Brough Lodge, Fetlar

+ -
Ordnance Survey licence number AC0000807262. All rights reserved. © Copyright and database right 2024.

General Details and Location

Name of Building
Brough Lodge
Other Name(s)
Planning Authority
Divisional Area
Reference No
Listing Category
OS Grid Ref
HU 58002 92644
Location Type
HS Reference No


Distinctive and picturesque lodge-house complex in Castellated-Gothick style with Classical and Moorish detailing to screen walls. Predominantly harl-pointed random rubble walls with polished and droved sandstone ashlar dressings; brick dressings to N screen wall. Comprises symmetrical 2-storey house with single-storey wings flanking to E and W. Classical entrance gateway in screen wall to W; single-storey 2-bay pavilion outbuilding with 2-stage tower terminates wall to N;

Brough Lodge and its ancillary structures are arguably Shetland's most unusual group of 19th century buildings. The idiosyncratic application of styles and details used throughout this group of buildings is highly representative of the romanticised late 18th and early 19th century interest in military and foreign architecture. The group is a prominent landmark in the Fetlar landscape occupying higher ground overlooking Colgrave Sound. Brough Lodge was built for Arthur Nicolson of Lochend who had bought most of Fetlar from the Bruce family. By claiming the inheritance of a distant relation, he became Sir Arthur Nicolson in 1826. (The Nicolson Coat of Arms is set in the courtyard wall). Historic Scotland)
Building Dates
Circa 1825

Category of Risk and Development History

Category of Risk
Exemptions to State of Risk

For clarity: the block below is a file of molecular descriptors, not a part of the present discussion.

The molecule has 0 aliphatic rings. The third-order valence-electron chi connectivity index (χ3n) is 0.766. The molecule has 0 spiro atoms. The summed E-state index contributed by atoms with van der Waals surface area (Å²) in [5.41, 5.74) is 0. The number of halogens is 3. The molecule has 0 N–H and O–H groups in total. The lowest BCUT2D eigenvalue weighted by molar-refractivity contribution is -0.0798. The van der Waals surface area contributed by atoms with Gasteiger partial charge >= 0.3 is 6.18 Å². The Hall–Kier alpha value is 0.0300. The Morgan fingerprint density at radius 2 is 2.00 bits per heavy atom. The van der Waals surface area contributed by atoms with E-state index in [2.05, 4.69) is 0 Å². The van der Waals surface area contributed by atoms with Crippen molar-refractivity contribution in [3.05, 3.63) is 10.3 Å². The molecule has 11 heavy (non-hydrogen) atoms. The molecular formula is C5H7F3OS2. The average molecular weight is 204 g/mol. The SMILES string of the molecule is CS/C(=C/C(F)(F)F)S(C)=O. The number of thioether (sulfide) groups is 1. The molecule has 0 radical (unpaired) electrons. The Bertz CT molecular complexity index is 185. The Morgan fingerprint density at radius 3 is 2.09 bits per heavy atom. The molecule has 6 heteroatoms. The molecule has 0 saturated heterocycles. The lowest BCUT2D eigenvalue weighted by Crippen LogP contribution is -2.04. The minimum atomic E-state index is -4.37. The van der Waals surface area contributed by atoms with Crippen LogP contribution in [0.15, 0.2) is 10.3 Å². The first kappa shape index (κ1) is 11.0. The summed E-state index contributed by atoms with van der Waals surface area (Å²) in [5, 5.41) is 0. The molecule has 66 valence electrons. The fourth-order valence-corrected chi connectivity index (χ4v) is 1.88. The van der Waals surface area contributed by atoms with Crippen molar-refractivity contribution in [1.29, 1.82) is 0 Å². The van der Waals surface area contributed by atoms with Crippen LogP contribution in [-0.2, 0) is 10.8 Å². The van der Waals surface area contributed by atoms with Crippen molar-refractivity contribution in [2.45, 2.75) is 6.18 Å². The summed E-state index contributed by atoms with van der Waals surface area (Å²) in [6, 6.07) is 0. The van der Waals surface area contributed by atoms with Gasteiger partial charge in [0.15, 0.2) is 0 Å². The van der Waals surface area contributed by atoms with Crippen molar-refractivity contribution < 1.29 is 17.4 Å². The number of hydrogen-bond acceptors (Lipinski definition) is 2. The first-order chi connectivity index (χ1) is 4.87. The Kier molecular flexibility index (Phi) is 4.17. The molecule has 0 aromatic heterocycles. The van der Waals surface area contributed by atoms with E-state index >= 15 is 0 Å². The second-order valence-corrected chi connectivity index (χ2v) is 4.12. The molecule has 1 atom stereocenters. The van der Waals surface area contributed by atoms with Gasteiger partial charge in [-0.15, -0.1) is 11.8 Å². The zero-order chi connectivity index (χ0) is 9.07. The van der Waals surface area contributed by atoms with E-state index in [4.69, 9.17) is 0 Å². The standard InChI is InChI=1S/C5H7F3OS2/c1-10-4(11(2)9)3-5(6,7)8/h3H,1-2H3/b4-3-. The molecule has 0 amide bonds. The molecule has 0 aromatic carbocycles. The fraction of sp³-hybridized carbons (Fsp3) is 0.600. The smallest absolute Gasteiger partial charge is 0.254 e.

Brough Lodge Folly is incorporated into a broch and is designated Scheduled Ancient Monument.
Field Visits
August 2000, 12/09/2008, 23/03/2010, 25/6/2014
Development History
February 1999: SCT receives reports that the property is somewhat rundown and threatened with further deterioration. SCT understands that a group of individuals are in the process of forming the Brough Lodge Trust which doesn't yet have concrete plans but is commissioning a study into possible options, integrated with a strategy for the whole island and its community. August 2000: Interior inspection reveals that some interior fittings have been removed including chimney pieces. 10 August 2001: The Shetland Times reports that the Brough Lodge Trust is in the process of acquiring the building and its grounds with a view to renovation. A Friends newsletter is being published twice yearly, which will include updates on the project and articles on the history of the lodge. Fetlar Museum Trust is heavily involved in the work, and much of the contents are being displayed at Fetlar Interpretive Centre, or else are in storage awaiting relocation to the renovated building. There are currently proposals for a Shetland Centre for Folklore to be located in the lodge.
March 2007: The Lodge is upgraded from Category B to Category A by Historic Scotland.
January 2008: The Lodge is offered a grant of £500,000 by Historic Scotland, towards repair and replacement of missing architectural details. The buildings are planned to be put into use as a residential study centre and tourist accomodation once repaired.
September 2008: External inspection finds this fascinating collection of buildings in very poor condition and deteriorating in the exposed island environment. It appears that it is currently in use as a variety of farm stores.